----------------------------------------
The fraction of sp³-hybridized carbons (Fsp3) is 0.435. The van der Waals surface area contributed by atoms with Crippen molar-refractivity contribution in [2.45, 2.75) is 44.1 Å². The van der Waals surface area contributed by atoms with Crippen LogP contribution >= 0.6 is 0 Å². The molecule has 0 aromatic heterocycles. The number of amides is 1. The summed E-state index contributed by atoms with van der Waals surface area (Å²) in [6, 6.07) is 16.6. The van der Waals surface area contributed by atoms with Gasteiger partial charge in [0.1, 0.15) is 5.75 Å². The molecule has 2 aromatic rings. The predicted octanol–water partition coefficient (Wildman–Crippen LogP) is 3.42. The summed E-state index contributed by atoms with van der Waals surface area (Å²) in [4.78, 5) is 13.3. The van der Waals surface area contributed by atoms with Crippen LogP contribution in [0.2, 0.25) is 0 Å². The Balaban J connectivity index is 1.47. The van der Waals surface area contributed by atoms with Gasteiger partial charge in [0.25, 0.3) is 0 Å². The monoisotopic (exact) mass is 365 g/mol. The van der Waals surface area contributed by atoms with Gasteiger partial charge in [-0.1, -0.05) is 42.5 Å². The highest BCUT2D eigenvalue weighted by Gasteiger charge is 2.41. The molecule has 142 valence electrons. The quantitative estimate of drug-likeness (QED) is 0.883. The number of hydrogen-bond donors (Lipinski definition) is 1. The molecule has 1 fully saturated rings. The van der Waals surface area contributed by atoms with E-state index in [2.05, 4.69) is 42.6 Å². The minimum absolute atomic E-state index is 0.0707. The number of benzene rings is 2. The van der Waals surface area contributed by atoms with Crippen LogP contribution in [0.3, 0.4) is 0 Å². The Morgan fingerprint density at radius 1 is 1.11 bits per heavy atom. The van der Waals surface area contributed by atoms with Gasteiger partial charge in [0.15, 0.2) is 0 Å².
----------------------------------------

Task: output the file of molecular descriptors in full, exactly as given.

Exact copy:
The fraction of sp³-hybridized carbons (Fsp3) is 0.435. The van der Waals surface area contributed by atoms with Crippen molar-refractivity contribution in [2.45, 2.75) is 44.1 Å². The van der Waals surface area contributed by atoms with Crippen LogP contribution >= 0.6 is 0 Å². The molecule has 0 aromatic heterocycles. The number of amides is 1. The summed E-state index contributed by atoms with van der Waals surface area (Å²) in [6, 6.07) is 16.6. The van der Waals surface area contributed by atoms with Gasteiger partial charge in [0.1, 0.15) is 5.75 Å². The molecule has 2 aromatic rings. The predicted octanol–water partition coefficient (Wildman–Crippen LogP) is 3.42. The summed E-state index contributed by atoms with van der Waals surface area (Å²) in [4.78, 5) is 13.3. The van der Waals surface area contributed by atoms with Crippen LogP contribution in [0.2, 0.25) is 0 Å². The Balaban J connectivity index is 1.47. The van der Waals surface area contributed by atoms with Gasteiger partial charge in [0.25, 0.3) is 0 Å². The monoisotopic (exact) mass is 365 g/mol. The van der Waals surface area contributed by atoms with Gasteiger partial charge in [-0.1, -0.05) is 42.5 Å². The highest BCUT2D eigenvalue weighted by Gasteiger charge is 2.41. The molecule has 142 valence electrons. The quantitative estimate of drug-likeness (QED) is 0.883. The number of hydrogen-bond donors (Lipinski definition) is 1. The molecule has 1 fully saturated rings. The van der Waals surface area contributed by atoms with E-state index in [2.05, 4.69) is 42.6 Å². The minimum absolute atomic E-state index is 0.0707. The number of benzene rings is 2. The van der Waals surface area contributed by atoms with Crippen LogP contribution in [0.3, 0.4) is 0 Å². The Morgan fingerprint density at radius 1 is 1.11 bits per heavy atom. The van der Waals surface area contributed by atoms with Gasteiger partial charge in [0.15, 0.2) is 0 Å².